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I'm reading the Lenten Triodion, and in this particular version there is a forward by Archimandrite Kallistos Ware, where he states: Until the fourteenth century, most Western Christians [i.e., Catholics], in common with their brethren in the Orthodox East, abstained during Lent not only from meat but from animal products, such as eggs, milk, butter and ...


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I'm reading "A hunuger for God: The Sacred Discipline of Fasting in the Orthodox Church" by Fr. Peter A. Chambers. In part 1, Chapter 4 "The Development of Fasting in the Early undivided Church", starting on page 46: The text of the Teaching of the Twelve Apostles, written in the early second century, says, "Let not your practice be with the hypocrites ...


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Did Nero "sitteth in the temple of God, showing himself as though he were God" (1 Thessalonians 2:4)? Before Nero, was there "a revolt [αποστασια = apostasy] first," after which "the man of sin be revealed, the son of perdition" (ibid. 2:3)? Cardinal Manning writes: St. Jerome, with some others, interprets this revolt to be the rebellion of the nations ...


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I'm not a scholar, but as I understand it from 40 years as an Orthodox Christian: We as Christians must strive to become ever more like Christ in every facet of our lives. Being only human, though, we are subject to temptation and may backslide. So, while Sin is seen in Orthodoxy as "missing the mark" or turning away from God, rather than as a specific ...


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Yes. The Eastern Orthodox Church uses leavened bread. Leavened bread has always been used in the Eastern Church. In fact, at one point in time, a great controversy raged over the fact that in the Eastern Church leavened bread was used, while in the Christian West unleavened bread was the norm. (Orthodox Church in America) The Orthodox Church ...


-1

I'm Orthodox, but not a scholar by any means. I can only share how I understand things, and invite correction from the more erudite! The Sacraments, or Holy Mysteries, are asked from God, for the People of God (Laity), by and with clergy ordained (set apart from among us) to service these needs that we have (baptism, Eucharist, repentance, marriage, ...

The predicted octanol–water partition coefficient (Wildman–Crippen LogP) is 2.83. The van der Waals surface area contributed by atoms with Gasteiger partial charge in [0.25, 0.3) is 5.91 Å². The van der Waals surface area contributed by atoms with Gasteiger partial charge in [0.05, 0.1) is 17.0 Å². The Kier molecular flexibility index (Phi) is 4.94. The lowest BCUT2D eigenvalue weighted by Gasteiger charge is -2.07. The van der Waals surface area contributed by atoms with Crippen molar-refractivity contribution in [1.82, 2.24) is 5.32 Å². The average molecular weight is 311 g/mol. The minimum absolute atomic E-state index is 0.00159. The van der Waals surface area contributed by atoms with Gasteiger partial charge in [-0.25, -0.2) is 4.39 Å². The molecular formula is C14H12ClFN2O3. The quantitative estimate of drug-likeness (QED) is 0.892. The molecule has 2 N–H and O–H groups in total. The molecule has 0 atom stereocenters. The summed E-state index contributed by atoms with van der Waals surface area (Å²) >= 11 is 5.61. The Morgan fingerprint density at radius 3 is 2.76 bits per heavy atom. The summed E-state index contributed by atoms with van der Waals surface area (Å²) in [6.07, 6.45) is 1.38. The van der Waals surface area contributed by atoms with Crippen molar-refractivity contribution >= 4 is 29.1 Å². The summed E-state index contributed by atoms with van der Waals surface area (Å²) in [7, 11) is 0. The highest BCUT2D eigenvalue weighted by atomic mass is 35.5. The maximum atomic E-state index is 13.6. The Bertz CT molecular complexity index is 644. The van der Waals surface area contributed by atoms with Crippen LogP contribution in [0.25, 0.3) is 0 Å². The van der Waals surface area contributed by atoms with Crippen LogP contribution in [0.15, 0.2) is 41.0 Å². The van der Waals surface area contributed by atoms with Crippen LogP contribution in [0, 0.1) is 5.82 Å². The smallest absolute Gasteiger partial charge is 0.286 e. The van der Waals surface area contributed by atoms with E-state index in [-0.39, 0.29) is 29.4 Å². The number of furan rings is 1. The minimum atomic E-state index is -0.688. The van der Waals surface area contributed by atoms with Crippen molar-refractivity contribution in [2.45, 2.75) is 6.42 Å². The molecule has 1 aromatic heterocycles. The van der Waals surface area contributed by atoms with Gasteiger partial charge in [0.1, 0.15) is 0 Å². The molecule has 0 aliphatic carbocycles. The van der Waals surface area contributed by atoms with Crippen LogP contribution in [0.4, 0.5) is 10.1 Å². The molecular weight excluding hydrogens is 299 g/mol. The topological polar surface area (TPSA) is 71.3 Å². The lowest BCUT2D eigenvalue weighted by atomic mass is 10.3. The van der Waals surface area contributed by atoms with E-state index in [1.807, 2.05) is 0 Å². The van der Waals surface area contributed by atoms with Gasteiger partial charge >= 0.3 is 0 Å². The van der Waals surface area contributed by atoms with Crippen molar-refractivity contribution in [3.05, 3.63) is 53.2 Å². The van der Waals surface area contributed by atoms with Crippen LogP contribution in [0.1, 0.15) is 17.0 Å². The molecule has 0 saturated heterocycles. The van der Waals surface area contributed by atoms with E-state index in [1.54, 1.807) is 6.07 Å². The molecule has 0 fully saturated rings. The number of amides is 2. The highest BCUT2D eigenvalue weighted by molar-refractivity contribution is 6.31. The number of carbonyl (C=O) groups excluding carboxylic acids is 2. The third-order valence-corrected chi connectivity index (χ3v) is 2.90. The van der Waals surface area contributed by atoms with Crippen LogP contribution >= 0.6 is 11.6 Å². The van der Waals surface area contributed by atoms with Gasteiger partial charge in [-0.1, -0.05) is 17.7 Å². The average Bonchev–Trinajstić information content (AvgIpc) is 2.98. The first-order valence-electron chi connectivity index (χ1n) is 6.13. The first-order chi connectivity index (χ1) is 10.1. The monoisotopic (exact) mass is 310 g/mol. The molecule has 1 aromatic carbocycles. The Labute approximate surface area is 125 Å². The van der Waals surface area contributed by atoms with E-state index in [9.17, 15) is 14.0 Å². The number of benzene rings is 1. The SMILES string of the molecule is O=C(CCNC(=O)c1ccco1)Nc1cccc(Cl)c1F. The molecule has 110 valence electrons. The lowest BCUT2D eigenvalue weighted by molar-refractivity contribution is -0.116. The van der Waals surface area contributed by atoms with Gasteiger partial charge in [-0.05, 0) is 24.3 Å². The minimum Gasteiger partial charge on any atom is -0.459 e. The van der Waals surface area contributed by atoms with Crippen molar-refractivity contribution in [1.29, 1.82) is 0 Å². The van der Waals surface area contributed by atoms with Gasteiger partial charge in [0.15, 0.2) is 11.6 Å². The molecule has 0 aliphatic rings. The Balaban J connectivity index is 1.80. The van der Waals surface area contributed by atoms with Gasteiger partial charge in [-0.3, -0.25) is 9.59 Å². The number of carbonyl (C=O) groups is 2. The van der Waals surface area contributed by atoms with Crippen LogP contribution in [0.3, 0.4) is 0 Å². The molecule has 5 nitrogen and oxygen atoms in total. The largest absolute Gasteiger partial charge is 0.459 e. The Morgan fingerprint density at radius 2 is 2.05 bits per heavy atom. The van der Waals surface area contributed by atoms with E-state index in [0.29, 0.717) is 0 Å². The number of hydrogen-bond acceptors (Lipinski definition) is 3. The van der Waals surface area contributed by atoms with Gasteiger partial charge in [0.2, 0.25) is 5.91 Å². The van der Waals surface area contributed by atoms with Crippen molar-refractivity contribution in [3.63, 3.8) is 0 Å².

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The question is imprecise. It can be read as asking the existence of Christ before His incarnation (which is about the divine person) or about the existence of His human soul before incarnation (which is about His human nature). If it's the former the answer is definitively no. Even Arius of Alexandria while denying the Son is of the same essence with the ...


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In Latin theology original sin does entails inheriting the burden of Adam's sin (in Latin reatum) referring to penalty (in CCC, stain of original sin) not guilt (lat. culpa). Therefore there is no substantial difference. People tend to conflate Protestant's original guilt into St. Augustine's original sin. With this being clarified there is no substantial ...


2

I'll answer your two questions simultaneously. Trinitarian baptism is canonically valid, always. Constantinople, Alexandria, Antioch, and Moscow Patriarchate within Eastern Orthodox communion accepts the validity of baptism under the Trinitarian formalism. Because the validity is rested on the formula not on the professed faith. St. Athanasius initially ...



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